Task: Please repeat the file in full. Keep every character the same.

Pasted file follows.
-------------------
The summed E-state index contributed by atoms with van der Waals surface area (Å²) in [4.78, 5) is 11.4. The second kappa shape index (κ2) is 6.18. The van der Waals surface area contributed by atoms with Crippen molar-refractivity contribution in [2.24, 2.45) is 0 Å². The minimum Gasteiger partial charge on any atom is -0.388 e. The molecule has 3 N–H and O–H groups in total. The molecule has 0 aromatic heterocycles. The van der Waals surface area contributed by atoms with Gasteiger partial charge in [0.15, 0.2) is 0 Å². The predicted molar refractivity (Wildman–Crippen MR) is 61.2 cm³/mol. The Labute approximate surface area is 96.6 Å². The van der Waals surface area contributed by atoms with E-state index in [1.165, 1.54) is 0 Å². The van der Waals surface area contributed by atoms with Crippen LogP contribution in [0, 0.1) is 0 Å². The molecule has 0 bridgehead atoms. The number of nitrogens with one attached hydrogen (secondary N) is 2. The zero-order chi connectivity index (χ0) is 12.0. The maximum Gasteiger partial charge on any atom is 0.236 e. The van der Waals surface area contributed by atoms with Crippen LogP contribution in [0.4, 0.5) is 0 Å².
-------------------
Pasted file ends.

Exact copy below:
The summed E-state index contributed by atoms with van der Waals surface area (Å²) in [4.78, 5) is 11.4. The second kappa shape index (κ2) is 6.18. The van der Waals surface area contributed by atoms with Crippen molar-refractivity contribution in [2.24, 2.45) is 0 Å². The minimum Gasteiger partial charge on any atom is -0.388 e. The molecule has 3 N–H and O–H groups in total. The molecule has 0 aromatic heterocycles. The van der Waals surface area contributed by atoms with Gasteiger partial charge in [0.15, 0.2) is 0 Å². The predicted molar refractivity (Wildman–Crippen MR) is 61.2 cm³/mol. The Labute approximate surface area is 96.6 Å². The van der Waals surface area contributed by atoms with E-state index in [1.165, 1.54) is 0 Å². The van der Waals surface area contributed by atoms with Crippen LogP contribution in [0, 0.1) is 0 Å². The molecule has 0 bridgehead atoms. The number of nitrogens with one attached hydrogen (secondary N) is 2. The zero-order chi connectivity index (χ0) is 12.0. The maximum Gasteiger partial charge on any atom is 0.236 e. The van der Waals surface area contributed by atoms with Crippen LogP contribution in [0.4, 0.5) is 0 Å².